Pages tagged "Seed Monopolies"
The European Commission announced on Tuesday that it has launched an investigation on Bayer’s intended takeover of Monsanto.
Competition Commissioner Margrethe Vestager has expressed concerns that the proposed €56bn takeover will give rise to an oligopoly in the farming industry, rising costs for farmers and consumers. The Commission will announce the result of its investigation by January 8, 2018, Il Sole24 reports.
Monsanto has a bad reputation in Europe, both because of its role in the development and promotion of genetically engineered seeds – arguably increasing bio-dependency of states – but also for the use of controversial glyphosates.
The deal was sealed in September 2016, allowing Bayer to emerge as the dominant market player in the wholesale of both pesticides and seeds, making the company a one-stop shop. At the time, analysts projected a 50-50% chance of gaining regulatory clearance for the takeover.
Farmers lobby groups in Europe and the United States are concerned that market consolidation in the supply industry will mean increased costs. And US authorities are not likely to welcome the move of Monsanto’s head of operations in Europe.
Photo from Flickr.
Swiss agrochemical giant Syngenta said on Tuesday it is now officially owned by the state-owned China National Chemical, or ChemChina.
ChemChina Chairman Ren Jianxin, who has been elected Syngenta's chairman, said in a recent interview with The Nikkei that "our aspiration is to create another Syngenta ... and double [its size] in the next 5-10 years."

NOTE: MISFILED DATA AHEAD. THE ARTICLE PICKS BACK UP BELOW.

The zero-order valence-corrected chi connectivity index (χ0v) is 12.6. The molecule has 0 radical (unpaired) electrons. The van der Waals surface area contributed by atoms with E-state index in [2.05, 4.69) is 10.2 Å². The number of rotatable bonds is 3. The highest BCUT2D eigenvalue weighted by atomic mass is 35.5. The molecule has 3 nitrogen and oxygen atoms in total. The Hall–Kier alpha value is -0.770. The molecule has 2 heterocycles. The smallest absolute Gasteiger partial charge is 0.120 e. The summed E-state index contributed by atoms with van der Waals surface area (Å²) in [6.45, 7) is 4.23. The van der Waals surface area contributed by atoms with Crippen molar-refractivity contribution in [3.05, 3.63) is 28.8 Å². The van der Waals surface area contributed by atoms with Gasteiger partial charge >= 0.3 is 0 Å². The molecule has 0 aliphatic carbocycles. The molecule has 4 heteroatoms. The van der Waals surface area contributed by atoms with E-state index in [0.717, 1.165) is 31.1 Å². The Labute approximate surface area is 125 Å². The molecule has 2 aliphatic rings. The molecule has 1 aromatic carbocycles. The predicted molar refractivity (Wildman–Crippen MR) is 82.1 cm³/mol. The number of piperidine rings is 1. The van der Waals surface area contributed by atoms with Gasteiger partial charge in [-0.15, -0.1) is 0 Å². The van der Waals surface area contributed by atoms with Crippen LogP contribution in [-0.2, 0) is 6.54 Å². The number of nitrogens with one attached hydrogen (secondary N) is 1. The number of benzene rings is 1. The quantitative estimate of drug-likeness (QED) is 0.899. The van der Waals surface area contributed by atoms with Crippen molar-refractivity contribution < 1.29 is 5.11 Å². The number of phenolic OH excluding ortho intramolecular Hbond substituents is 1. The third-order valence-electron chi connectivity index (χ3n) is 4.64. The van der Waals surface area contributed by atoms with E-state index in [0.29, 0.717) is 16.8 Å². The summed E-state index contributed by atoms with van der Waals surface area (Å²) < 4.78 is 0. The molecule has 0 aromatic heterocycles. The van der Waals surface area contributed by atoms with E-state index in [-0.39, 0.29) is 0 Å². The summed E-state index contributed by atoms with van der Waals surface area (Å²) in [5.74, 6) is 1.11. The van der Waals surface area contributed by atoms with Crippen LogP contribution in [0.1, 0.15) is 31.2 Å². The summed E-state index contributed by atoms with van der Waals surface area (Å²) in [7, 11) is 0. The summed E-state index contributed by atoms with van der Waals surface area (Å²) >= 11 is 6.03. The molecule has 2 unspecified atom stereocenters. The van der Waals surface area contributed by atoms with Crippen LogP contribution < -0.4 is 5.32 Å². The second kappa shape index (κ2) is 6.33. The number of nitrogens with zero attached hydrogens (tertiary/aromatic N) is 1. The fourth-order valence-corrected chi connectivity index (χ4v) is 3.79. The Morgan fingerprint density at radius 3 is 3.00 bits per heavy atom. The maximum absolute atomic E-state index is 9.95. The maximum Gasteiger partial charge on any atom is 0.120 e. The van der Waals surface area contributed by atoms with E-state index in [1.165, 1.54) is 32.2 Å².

ChemChina said in February 2016 that it would buy Syngenta for $43 billion. U.S. and European regulators had approved the deal by April.
Syngenta, which generated sales of $12.8 billion last year, plans to expand sales of its agricultural chemicals and seeds in emerging markets through ChemChina's sales channels.
Photo from Flickr.
Ahead of World Bank’s release of the 2017 “Enabling the Business of Agriculture” (EBA) report this month, 157 organizations and academics from around the world denounce the Bank’s scheme to hijack farmers’ right to seeds, attack on food sovereignty and the environment.
In a letter to the World Bank President Jim Yong Kim and EBA’s five Western donors, the group demands the immediate end of the project, originally requested by the G8 to support its industry-co-opted New Alliance for Food Security and Nutrition.
“The EBA dictates so-called ‘good practices’ to regulate agriculture and scores countries on how well they implement its prescriptions,” said Frederic Mousseau, Policy Director at the Oakland Institute. “But the EBA has become the latest tool, to push pro-corporate agricultural policies, notably in the seed sector—where it promotes industrial seeds, that benefit a handful of agrochemical companies,” he continued.
Only six multinationals currently control over two-thirds of the industrial seed sales, and pending agro-industry mergers stand to further consolidate this oligopoly. Further market expansion for these corporations depends on the shrinking of farmer-managed seed systems, which currently provide 80 to 90 percent of the seed supply in developing countries through on-farm seed saving and farmer-to-farmer seed exchange.